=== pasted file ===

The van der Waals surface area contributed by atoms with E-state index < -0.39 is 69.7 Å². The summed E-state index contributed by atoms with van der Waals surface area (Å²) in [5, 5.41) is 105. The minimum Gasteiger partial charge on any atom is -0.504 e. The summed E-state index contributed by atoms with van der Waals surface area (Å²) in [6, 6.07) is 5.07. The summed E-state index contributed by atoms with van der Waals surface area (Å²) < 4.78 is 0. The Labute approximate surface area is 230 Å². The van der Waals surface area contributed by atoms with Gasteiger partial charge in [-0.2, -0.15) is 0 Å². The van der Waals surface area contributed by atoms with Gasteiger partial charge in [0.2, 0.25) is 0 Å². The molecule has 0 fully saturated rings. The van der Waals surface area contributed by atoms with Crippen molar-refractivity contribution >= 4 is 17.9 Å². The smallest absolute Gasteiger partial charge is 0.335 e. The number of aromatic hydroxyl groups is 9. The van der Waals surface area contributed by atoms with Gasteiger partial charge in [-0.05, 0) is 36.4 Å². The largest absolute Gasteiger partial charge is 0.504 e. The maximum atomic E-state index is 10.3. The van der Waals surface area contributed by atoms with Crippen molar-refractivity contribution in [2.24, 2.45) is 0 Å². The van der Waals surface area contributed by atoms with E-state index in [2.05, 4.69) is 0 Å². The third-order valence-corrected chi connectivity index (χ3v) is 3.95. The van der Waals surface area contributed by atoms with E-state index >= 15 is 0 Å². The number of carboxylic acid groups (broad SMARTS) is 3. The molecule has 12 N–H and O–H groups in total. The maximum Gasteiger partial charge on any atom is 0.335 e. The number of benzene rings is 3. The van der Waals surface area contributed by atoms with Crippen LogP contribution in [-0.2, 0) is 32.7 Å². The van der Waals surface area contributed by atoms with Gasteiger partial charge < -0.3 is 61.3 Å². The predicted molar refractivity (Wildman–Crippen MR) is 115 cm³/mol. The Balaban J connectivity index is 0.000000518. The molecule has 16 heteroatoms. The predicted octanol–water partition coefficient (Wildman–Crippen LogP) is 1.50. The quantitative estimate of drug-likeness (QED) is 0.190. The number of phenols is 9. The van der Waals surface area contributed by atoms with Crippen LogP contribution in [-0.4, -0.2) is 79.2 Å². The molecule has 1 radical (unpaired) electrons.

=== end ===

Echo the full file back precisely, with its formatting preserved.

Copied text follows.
The van der Waals surface area contributed by atoms with E-state index < -0.39 is 69.7 Å². The summed E-state index contributed by atoms with van der Waals surface area (Å²) in [5, 5.41) is 105. The minimum Gasteiger partial charge on any atom is -0.504 e. The summed E-state index contributed by atoms with van der Waals surface area (Å²) in [6, 6.07) is 5.07. The summed E-state index contributed by atoms with van der Waals surface area (Å²) < 4.78 is 0. The Labute approximate surface area is 230 Å². The van der Waals surface area contributed by atoms with Gasteiger partial charge in [-0.2, -0.15) is 0 Å². The van der Waals surface area contributed by atoms with Gasteiger partial charge in [0.2, 0.25) is 0 Å². The molecule has 0 fully saturated rings. The van der Waals surface area contributed by atoms with Crippen molar-refractivity contribution >= 4 is 17.9 Å². The smallest absolute Gasteiger partial charge is 0.335 e. The number of aromatic hydroxyl groups is 9. The van der Waals surface area contributed by atoms with Gasteiger partial charge in [-0.05, 0) is 36.4 Å². The largest absolute Gasteiger partial charge is 0.504 e. The maximum atomic E-state index is 10.3. The van der Waals surface area contributed by atoms with Crippen molar-refractivity contribution in [2.24, 2.45) is 0 Å². The van der Waals surface area contributed by atoms with E-state index in [2.05, 4.69) is 0 Å². The third-order valence-corrected chi connectivity index (χ3v) is 3.95. The van der Waals surface area contributed by atoms with E-state index >= 15 is 0 Å². The number of carboxylic acid groups (broad SMARTS) is 3. The molecule has 12 N–H and O–H groups in total. The maximum Gasteiger partial charge on any atom is 0.335 e. The number of benzene rings is 3. The van der Waals surface area contributed by atoms with Crippen LogP contribution in [-0.2, 0) is 32.7 Å². The van der Waals surface area contributed by atoms with Gasteiger partial charge < -0.3 is 61.3 Å². The predicted molar refractivity (Wildman–Crippen MR) is 115 cm³/mol. The Balaban J connectivity index is 0.000000518. The molecule has 16 heteroatoms. The predicted octanol–water partition coefficient (Wildman–Crippen LogP) is 1.50. The quantitative estimate of drug-likeness (QED) is 0.190. The number of phenols is 9. The van der Waals surface area contributed by atoms with Crippen LogP contribution in [-0.4, -0.2) is 79.2 Å². The molecule has 1 radical (unpaired) electrons.